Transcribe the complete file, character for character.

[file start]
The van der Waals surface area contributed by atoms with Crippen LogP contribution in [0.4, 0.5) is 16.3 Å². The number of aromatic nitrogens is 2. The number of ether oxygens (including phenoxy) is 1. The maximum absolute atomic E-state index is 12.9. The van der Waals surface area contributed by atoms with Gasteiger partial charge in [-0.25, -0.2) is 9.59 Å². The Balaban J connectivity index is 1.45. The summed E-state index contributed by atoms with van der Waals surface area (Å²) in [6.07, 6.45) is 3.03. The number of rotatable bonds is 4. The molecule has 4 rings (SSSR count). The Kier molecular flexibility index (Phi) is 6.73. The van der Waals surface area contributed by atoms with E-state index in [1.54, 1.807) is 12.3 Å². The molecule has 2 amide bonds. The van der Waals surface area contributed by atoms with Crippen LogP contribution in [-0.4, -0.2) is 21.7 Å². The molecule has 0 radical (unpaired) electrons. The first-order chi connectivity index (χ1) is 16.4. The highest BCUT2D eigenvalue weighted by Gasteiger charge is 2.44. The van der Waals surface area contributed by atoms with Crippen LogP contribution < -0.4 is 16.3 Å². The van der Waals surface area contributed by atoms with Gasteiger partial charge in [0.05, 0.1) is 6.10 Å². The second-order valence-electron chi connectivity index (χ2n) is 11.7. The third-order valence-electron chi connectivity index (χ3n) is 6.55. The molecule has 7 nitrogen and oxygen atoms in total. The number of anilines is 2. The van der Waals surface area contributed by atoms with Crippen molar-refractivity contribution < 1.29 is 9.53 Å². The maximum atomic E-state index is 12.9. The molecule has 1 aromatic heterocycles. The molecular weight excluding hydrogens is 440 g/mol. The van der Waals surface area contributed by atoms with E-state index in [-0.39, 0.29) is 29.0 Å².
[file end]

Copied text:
The van der Waals surface area contributed by atoms with Crippen LogP contribution in [0.4, 0.5) is 16.3 Å². The number of aromatic nitrogens is 2. The number of ether oxygens (including phenoxy) is 1. The maximum absolute atomic E-state index is 12.9. The van der Waals surface area contributed by atoms with Gasteiger partial charge in [-0.25, -0.2) is 9.59 Å². The Balaban J connectivity index is 1.45. The summed E-state index contributed by atoms with van der Waals surface area (Å²) in [6.07, 6.45) is 3.03. The number of rotatable bonds is 4. The molecule has 4 rings (SSSR count). The Kier molecular flexibility index (Phi) is 6.73. The van der Waals surface area contributed by atoms with E-state index in [1.54, 1.807) is 12.3 Å². The molecule has 2 amide bonds. The van der Waals surface area contributed by atoms with Crippen LogP contribution in [-0.4, -0.2) is 21.7 Å². The molecule has 0 radical (unpaired) electrons. The first-order chi connectivity index (χ1) is 16.4. The highest BCUT2D eigenvalue weighted by Gasteiger charge is 2.44. The van der Waals surface area contributed by atoms with Crippen LogP contribution < -0.4 is 16.3 Å². The van der Waals surface area contributed by atoms with Gasteiger partial charge in [0.05, 0.1) is 6.10 Å². The second-order valence-electron chi connectivity index (χ2n) is 11.7. The third-order valence-electron chi connectivity index (χ3n) is 6.55. The molecule has 7 nitrogen and oxygen atoms in total. The number of anilines is 2. The van der Waals surface area contributed by atoms with Crippen molar-refractivity contribution < 1.29 is 9.53 Å². The maximum atomic E-state index is 12.9. The molecule has 1 aromatic heterocycles. The molecular weight excluding hydrogens is 440 g/mol. The van der Waals surface area contributed by atoms with E-state index in [-0.39, 0.29) is 29.0 Å².